We need a ‘Kerrygold’ brand for our beef




Deputy Denis Naughten has called for a ‘Kerrygold type’ brand approach on Irish beef. Speaking on the emergency Brexit law in the Dáil last week, Denis Naughten called for the establishment of a distinctive Irish brand for “certified grass-fed, extensively reared suckler beef” from Ireland that could command a premium price on key world markets.

  Denis Naughten highlighted the need to explore the opportunity to export live cattle into the UK in a post-Brexit scenario because the tariffs on live cattle could be significantly less than that for Irish beef exported as meat and could be the difference between survival and wipe-out for suckler farmers.

  The Roscommon-Galway TD, speaking in advance of the disclosure that Bord Bia are now considering such a strategy, said: “There is an opportunity to market that in a global market and get a premium price for it. That is what we should be doing and it should be the responsibility of Bord Bia to drive that forward with producers across the country”.

  Mr. Naughten has welcomed reports that Bord Bia are now looking to target key premium continental markets for Irish Suckler reared beef.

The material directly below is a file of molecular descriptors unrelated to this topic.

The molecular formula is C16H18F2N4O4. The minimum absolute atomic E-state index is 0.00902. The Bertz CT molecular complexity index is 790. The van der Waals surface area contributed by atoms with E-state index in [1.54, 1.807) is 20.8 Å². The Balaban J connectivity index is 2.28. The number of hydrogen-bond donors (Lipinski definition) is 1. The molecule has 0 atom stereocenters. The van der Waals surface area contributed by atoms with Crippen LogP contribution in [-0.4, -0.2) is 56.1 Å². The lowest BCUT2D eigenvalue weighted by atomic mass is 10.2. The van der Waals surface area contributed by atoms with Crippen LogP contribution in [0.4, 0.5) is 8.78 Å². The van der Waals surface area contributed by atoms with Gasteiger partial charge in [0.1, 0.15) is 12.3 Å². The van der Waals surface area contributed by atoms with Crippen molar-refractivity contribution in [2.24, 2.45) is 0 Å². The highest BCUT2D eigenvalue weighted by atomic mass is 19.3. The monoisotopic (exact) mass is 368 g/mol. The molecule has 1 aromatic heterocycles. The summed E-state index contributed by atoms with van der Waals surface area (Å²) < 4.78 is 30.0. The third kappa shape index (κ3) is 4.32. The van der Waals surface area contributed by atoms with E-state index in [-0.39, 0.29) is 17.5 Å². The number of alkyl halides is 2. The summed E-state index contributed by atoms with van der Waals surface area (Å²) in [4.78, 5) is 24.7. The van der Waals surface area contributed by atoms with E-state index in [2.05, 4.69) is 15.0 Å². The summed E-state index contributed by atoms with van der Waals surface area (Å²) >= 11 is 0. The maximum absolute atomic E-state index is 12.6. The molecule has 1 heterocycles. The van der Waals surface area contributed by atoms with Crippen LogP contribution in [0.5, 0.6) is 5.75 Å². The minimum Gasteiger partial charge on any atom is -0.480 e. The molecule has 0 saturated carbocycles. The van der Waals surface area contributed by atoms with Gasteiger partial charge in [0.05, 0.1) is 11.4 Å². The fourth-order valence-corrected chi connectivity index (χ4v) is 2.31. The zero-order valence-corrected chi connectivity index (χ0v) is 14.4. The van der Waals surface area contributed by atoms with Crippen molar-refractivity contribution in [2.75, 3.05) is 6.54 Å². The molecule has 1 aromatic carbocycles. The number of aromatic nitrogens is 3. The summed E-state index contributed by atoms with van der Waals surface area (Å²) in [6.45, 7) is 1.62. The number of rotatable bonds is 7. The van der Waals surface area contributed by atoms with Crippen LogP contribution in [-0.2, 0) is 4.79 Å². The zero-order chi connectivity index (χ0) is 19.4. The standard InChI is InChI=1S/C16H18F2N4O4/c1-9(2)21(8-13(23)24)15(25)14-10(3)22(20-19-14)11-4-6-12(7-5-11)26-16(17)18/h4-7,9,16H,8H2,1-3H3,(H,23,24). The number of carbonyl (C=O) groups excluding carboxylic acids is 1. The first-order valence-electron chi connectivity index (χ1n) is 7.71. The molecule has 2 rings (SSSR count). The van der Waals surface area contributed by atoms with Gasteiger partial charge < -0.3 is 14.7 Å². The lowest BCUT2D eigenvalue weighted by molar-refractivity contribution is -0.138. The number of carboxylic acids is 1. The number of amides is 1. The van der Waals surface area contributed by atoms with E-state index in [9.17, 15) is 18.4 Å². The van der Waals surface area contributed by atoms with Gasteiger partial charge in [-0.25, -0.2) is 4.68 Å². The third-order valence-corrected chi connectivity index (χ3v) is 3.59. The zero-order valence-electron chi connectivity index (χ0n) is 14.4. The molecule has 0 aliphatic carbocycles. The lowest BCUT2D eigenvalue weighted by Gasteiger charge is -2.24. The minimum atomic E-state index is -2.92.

He went on to say that “in a no-deal Brexit scenario it is imperative that Bord Bia puts plans in place to make British consumers aware of the positive attributes of Irish beef compared with beef produced in, and imported from, third countries such as the United States or various South American countries.

  “It is important that we point out to British consumers that 70% of the deforestation of the Amazon – the lungs of our planet – is to provide land for cattle ranches. Some 11% of the greenhouse gas emissions involved in food production is directly linked to food transportation.

  “Surely it makes far more sense to bring beef from Dublin to London, a distance of 464 km, than 11,000 km from Buenos Aires to London, a journey 24 times longer. The distance from London to Newcastle is the same as the distance from London to Dublin,” Mr. Naughten pointed out.